By JOHN T. HUMPHREY.
Since the papers on "Boot and Shoemaking," in vol. i. of Amateur Work, illustrated, I think nothing relating to the leather trades has appeared in it; and as there must be many among the readers of this magazine who have a desire to dive deeper into the art of manipulating leather into the various articles of utility made from that material, I will endeavor in the series of articles of which this is the commencement to furnish them with the necessary instructions which will enable them to do for themselves many things which now are left undone, or else have to be conveyed miles to some town where the particular business, or something akin to it, is carried on. To the colonist and those who live in out-of-the-way districts, it must be a matter of great regret to observe articles of use, where the material is in good condition, rapidly becoming useless owing to the inability of the possessor to do the necessary repairs. Again, it may be that the article is completely worn out, and the old proverb that "a stitch in time saves nine," will not be advantageously applied if carried out. In that case a knowledge of making new what we require, whether in order to replace something already worn out or as an addition to our store, must prove beneficial to the thrifty amateur.
My object in writing these articles is not to deprive the mechanic of any portion of his legitimate occupation, but to assist those who live at a distance too great to be able to employ him, and who necessarily prefer any makeshift to the inconvenience of sending miles, and being without for days, an article which might possibly be set right in an hour or two.
The old-fashioned carpet bag (Fig. 1) is still unsurpassed by any, where rough wear is the principal thing to be studied. Such a bag, if constructed of good Brussels carpeting and unquestionable workmanship, will last a lifetime, provided always that a substantial frame is used.
FIG 1. - THE CARPET BAG.
Next in order comes the brief bag (Fig. 2), more extensively used than any other. For business purposes it is in great favor with bag users, being made in a variety of shapes, but all belonging to the same class. Here we have the shallow brief, deep brief, eclipse wide mouth, imperial wide mouth, excelsior, courier, and many others; but to know how to make one will be sufficient for all, the only difference being in the cut or style in which they are constructed.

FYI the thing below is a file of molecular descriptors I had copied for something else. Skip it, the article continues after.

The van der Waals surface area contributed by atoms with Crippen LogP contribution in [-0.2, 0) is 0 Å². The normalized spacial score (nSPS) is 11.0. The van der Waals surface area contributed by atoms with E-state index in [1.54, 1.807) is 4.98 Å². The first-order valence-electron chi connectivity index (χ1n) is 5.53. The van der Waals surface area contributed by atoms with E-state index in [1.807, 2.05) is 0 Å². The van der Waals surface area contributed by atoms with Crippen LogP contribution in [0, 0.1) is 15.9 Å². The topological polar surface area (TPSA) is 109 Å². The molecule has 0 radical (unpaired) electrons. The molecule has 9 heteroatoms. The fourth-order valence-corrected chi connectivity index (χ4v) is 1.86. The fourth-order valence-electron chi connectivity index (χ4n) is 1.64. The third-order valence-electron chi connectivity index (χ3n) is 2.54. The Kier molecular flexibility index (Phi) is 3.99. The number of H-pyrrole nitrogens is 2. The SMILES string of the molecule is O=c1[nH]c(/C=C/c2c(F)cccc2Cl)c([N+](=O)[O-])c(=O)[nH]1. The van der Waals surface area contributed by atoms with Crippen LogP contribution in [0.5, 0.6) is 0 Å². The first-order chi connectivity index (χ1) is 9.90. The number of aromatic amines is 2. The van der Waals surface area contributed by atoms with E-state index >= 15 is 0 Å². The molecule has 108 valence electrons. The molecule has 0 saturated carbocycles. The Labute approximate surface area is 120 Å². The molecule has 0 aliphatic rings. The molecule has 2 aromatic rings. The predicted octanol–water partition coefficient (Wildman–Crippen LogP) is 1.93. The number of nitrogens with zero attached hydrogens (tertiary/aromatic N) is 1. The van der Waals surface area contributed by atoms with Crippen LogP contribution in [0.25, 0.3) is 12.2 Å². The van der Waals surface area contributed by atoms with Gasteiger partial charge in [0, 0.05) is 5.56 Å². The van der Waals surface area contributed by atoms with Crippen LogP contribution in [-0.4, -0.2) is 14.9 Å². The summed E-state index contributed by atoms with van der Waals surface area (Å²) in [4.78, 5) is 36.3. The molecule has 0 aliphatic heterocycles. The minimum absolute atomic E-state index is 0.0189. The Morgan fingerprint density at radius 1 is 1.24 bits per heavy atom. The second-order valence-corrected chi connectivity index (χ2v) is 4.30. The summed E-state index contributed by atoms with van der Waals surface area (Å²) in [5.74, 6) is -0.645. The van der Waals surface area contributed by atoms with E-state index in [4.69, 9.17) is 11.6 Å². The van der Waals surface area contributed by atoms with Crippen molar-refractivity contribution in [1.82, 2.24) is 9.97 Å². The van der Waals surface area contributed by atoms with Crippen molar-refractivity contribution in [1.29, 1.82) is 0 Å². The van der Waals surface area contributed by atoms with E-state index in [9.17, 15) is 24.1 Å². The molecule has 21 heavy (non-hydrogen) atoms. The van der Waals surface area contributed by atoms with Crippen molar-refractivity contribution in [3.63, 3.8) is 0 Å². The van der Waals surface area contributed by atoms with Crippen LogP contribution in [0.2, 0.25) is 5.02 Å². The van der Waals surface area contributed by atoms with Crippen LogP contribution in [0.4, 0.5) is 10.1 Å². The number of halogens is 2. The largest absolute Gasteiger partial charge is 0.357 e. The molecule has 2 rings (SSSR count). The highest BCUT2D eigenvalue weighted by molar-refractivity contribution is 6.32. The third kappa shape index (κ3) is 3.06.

FIG. 2. - THE BRIEF BAG.
The cricket bat bag (represented in Fig. 3) is made on the same principle throughout as the carpet bag.
FIG. 3. - THE CRICKET BAT BAG.
Frames and all necessary fittings required in making bags may be purchased of dealers.
Care must be observed in choosing all the pieces necessary for a bag from the same pattern carpet, otherwise it will present an unsightly appearance when completed. There may be some who would prefer American cloth; this is thoroughly waterproof, and has a good appearance for some time, but, like all articles of imitation, it has only cheapness to recommend it. If cloth is to be used (I mean American cloth), let it be the best that can be bought, that which is called "double-twill duck," if possible. As the making is the same whether cloth or carpet be used, it will be understood that the instructions for making apply to both.
The following tools, which are few and inexpensive, will be required: A pair of clams (Fig. 4), cost 1s. 6d.; knife (Fig. 5), 6d.; half dozen awl blades, ½d. each; three or four boxwood handles, 1½d. each; 3 foot rule, 1s.; hammer, 1s.; a packet of harness needles, size 4, cost 2½d. (these have blunt points); a bone (Fig. 6) will also be required for rubbing the stiffening into place, cost about 3d.; and a ball each of hemp and wax for making the sewing threads - hemp 2½d., wax ½d. For making holes in the bottom where the nails or studs are fixed, a large sewing-awl will be required; this will probably have to be bought at a saddler's; the other tools can all be obtained at any grindery and leather seller's.
FIG. 4 - Pair of Clams. FIG. 5 - Knife. FIG. 6 - Bone Rubber. FIG. 7 - Method of Measuring Registered Frame: A to A, Top of Sides; A to B, Top of Gussets. FIG. 8 - Pattern of Bottom, Showing Place of Nails. FIG. 9 - Side Pattern Folded. FIG. 10 - Gusset Pattern Folded. FIG. 11 - Pattern for Gusset Stiffening. FIG. 12 - Handle, Showing Distance of Rings.
The awl blades mentioned above are of two kinds, and either may be used for this work. Those generally used are of a straight diagonal shape, making a perforation the shape of a diamond, <> ; the others are perfectly round, tapering gradually to a fine point. To fix them in the boxwood handles, place the blade in a vise, leaving the unpolished part above the jaws; hold the handle above this, and commence driving it down, taking care that the blade is penetrating the middle of the handle. Continue tapping the handle until the ferrule reaches the polished part of the blade; it will then be in far enough.
A good serviceable pair of clams may be made by taking two staves of a good-sized barrel, and cutting about 10 inches off the end of each. Screw together with three screws (as in Fig. 4), and shape the uppermost ends so that the outsides meet in a sharp ridge along the top; this will give a flat surface within the mouth, by which a hold of the work may be obtained. A two-inch screw will be long enough for the bottom, which must be turned in as tightly as possible; the others must not be less than 3 inches, as there will be a space of 1½ or two inches between the staves at the part where they are inserted. Screw these just tight enough to give a good sharp spring to the mouth of the clams when they are pressed open; this will insure the work being held firmly while being sewn. Sandpaper them over to give a smooth appearance, and these will be found as useful as bought ones.